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Career and Workforce Policy Committee (CWPC)

Committee Meetings

Mission Statement

The Career and Workforce Policy Committee's mission is to advance the career-related policy interests of electrical, electronics and computer engineers and related information technology professionals, with a specific focus on the career-related needs of IEEE’s U.S. members and the overall health of the U.S. engineering workforce. The scope of activities includes both public and private sector policymaking that directly affects the education, credentialing, employment, compensation, training, and retirement security of IEEE members and other scientific, engineering and technical professionals. The committee will also monitor facts, events, conditions and parameters relating to the state of the engineering workforce in the United States.

Priority Issues
  • Innovation and Competitiveness
  • Education and Lifelong Learning
  • Engineering Workforce Development
  • Health Care and Retirement Income Security
  • High Skills Immigration Reform
  • Visa Processing Issues Affecting Students and Scholars
  • Workforce Globalization (Offshoring)

Policy Statements

White Paper

Policy Communications

Issue Briefs and Legislation

Benefits Publications

The Committee has prepared the following publications as part of the IEEE-USA Professional Guideline Series for use by IEEE members and other interested individuals:

Ten Tax-Favored Ways to Save for Retirement helps IEEE members prepare for a more financially secure retirement by comparing seven employer-sponsored and three individual retirement savings plans. Also covered are important new features of workplace plans and IRAs established in the Economic Growth and Tax Reconciliation Act of 2001. (July 2001) (386Kb PDF)


Resource Links

  • The American Academy of Actuaries represents the interests of the actuarial profession in the United States and assists in the formulation of benefits policy by providing objective information and analyses.
  • The American Savings Education Council — a coalition of public and private sector organizations — undertakes initiatives to increase public awareness of the importance of planning and saving to achieve personal financial independence.
  • Benefits Link is a free nationwide Internet link to information for employees, product and service providers and employers on employer-sponsored benefits programs.
  • The Coalition for Retirement Security is a grassroots organization representing active and retired plan participants dedicated to correcting inequities and educating the public about the importance of the nation’s employer-sponsored pension system.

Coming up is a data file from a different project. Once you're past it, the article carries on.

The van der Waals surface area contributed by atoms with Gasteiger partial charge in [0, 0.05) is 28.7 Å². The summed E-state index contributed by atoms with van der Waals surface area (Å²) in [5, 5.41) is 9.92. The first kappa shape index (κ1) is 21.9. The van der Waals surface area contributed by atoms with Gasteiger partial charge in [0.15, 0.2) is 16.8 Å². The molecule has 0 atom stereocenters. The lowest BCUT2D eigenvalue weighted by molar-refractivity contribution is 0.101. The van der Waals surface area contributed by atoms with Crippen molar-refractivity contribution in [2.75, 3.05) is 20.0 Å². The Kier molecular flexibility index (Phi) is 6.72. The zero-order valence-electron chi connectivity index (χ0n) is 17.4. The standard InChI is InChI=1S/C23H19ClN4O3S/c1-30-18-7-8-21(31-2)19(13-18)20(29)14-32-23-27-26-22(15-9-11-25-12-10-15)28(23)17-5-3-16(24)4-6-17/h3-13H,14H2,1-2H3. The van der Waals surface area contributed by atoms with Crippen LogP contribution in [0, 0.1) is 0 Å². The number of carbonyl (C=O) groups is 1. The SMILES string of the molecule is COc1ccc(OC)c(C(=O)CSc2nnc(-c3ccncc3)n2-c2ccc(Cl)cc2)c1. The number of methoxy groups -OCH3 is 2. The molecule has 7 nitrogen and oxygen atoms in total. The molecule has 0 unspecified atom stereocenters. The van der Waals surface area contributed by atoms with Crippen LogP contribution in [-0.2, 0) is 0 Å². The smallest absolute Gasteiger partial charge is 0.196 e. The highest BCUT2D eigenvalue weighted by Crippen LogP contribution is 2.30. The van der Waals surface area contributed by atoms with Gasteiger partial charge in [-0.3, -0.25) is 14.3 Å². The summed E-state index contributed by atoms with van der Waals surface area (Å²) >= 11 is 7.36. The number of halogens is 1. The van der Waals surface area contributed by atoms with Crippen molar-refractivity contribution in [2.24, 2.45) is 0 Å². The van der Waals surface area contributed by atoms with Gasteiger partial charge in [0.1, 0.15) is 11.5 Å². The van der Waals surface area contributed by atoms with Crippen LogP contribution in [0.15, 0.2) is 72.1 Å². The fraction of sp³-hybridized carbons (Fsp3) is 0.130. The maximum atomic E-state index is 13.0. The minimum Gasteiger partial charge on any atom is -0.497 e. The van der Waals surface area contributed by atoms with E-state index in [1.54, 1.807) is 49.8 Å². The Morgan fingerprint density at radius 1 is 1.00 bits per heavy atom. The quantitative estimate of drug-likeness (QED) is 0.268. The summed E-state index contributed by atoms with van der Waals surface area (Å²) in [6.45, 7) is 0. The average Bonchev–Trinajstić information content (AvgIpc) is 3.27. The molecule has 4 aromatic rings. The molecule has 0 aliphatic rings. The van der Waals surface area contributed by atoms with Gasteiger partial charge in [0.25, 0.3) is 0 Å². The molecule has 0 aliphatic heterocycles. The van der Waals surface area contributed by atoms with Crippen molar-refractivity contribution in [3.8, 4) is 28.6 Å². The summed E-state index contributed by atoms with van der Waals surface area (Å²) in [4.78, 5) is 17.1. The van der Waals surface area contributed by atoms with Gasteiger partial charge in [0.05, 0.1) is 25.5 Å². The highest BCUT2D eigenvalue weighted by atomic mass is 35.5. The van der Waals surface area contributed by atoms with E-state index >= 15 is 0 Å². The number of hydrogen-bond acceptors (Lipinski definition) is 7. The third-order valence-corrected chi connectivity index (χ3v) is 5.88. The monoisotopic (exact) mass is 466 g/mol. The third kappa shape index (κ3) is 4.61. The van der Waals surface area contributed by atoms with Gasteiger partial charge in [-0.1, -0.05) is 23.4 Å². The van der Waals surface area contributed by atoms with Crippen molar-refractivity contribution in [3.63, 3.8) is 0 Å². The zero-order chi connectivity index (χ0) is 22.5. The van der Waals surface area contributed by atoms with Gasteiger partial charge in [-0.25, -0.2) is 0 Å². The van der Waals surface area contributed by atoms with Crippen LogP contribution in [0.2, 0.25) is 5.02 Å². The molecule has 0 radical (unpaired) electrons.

• The Employee Benefits Research Institute is a Washington-based, policy research organization dedicated exclusively to data dissemination and public education on economic security and employee benefits issues.
  • The Pension Benefit Guaranty Corporation is the government agency that administers federally insured retirement income protection programs for participants in private sector defined benefit pension plans.
  • The Pension and Welfare Benefits Administration at the U.S. Department of Labor enforces laws that require company and union pension plans to invest employer and employee contributions wisely and in the best interest of plan participants.
  • The Pension Rights Center is a non-profit public interest organization that provides public information on pensions issues and works to promote and protect the pension rights of workers, retirees and their families.
  • The Savings Coalition of America advocates improvements in tax incentives for personal savings, including expanded individual retirement accounts, on behalf of more than 75 private sector organizations representing diverse, financial services, home-builders, realty and consumer groups.
  • Third Millennium is a national organization launched by young adults to offer solutions to long term problems facing the United States, including sustainable reform of Social Security and Medicare.

How To Participate

The Career and Workforce Policy Committee invites IEEE U.S. members who have an interest in career, retirement savings, education and related issues who are willing to be active contributors to the committee's activities to join the committee as a non-voting Corresponding Member. As a Corresponding Member, you will be invited to recommend committee activities, comment on draft position statements, and otherwise participate in the business of the committee.

To be considered as a Corresponding Member, please submit the following application:

Please provide a brief (no more than 250 word) description of your interest and expertise in this area.

Key Contacts

Staff Contact: Russ T. Harrison

  Last update:11 May 2015
Staff Contact: Russ Harrison


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